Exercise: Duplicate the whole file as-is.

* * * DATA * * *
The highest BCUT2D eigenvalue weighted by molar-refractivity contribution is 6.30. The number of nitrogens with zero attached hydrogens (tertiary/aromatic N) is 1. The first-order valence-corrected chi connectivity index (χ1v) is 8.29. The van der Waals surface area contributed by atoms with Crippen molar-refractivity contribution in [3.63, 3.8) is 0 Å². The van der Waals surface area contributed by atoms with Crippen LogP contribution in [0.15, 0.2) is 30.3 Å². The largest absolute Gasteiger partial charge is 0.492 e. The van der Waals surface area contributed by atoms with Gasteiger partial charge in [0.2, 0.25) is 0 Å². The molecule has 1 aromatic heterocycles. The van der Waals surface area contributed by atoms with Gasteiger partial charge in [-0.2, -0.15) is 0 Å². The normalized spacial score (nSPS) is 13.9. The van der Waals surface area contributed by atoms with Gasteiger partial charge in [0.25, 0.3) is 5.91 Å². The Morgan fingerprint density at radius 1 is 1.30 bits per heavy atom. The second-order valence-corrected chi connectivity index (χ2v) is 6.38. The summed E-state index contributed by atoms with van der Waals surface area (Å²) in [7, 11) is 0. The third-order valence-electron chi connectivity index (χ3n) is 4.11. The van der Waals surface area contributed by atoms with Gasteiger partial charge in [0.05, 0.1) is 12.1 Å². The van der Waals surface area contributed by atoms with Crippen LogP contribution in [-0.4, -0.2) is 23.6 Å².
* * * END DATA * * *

The highest BCUT2D eigenvalue weighted by molar-refractivity contribution is 6.30. The number of nitrogens with zero attached hydrogens (tertiary/aromatic N) is 1. The first-order valence-corrected chi connectivity index (χ1v) is 8.29. The van der Waals surface area contributed by atoms with Crippen molar-refractivity contribution in [3.63, 3.8) is 0 Å². The van der Waals surface area contributed by atoms with Crippen LogP contribution in [0.15, 0.2) is 30.3 Å². The largest absolute Gasteiger partial charge is 0.492 e. The van der Waals surface area contributed by atoms with Gasteiger partial charge in [0.2, 0.25) is 0 Å². The molecule has 1 aromatic heterocycles. The van der Waals surface area contributed by atoms with Gasteiger partial charge in [-0.2, -0.15) is 0 Å². The normalized spacial score (nSPS) is 13.9. The van der Waals surface area contributed by atoms with Gasteiger partial charge in [0.25, 0.3) is 5.91 Å². The Morgan fingerprint density at radius 1 is 1.30 bits per heavy atom. The second-order valence-corrected chi connectivity index (χ2v) is 6.38. The summed E-state index contributed by atoms with van der Waals surface area (Å²) in [7, 11) is 0. The third-order valence-electron chi connectivity index (χ3n) is 4.11. The van der Waals surface area contributed by atoms with Gasteiger partial charge in [0.05, 0.1) is 12.1 Å². The van der Waals surface area contributed by atoms with Crippen LogP contribution in [-0.4, -0.2) is 23.6 Å².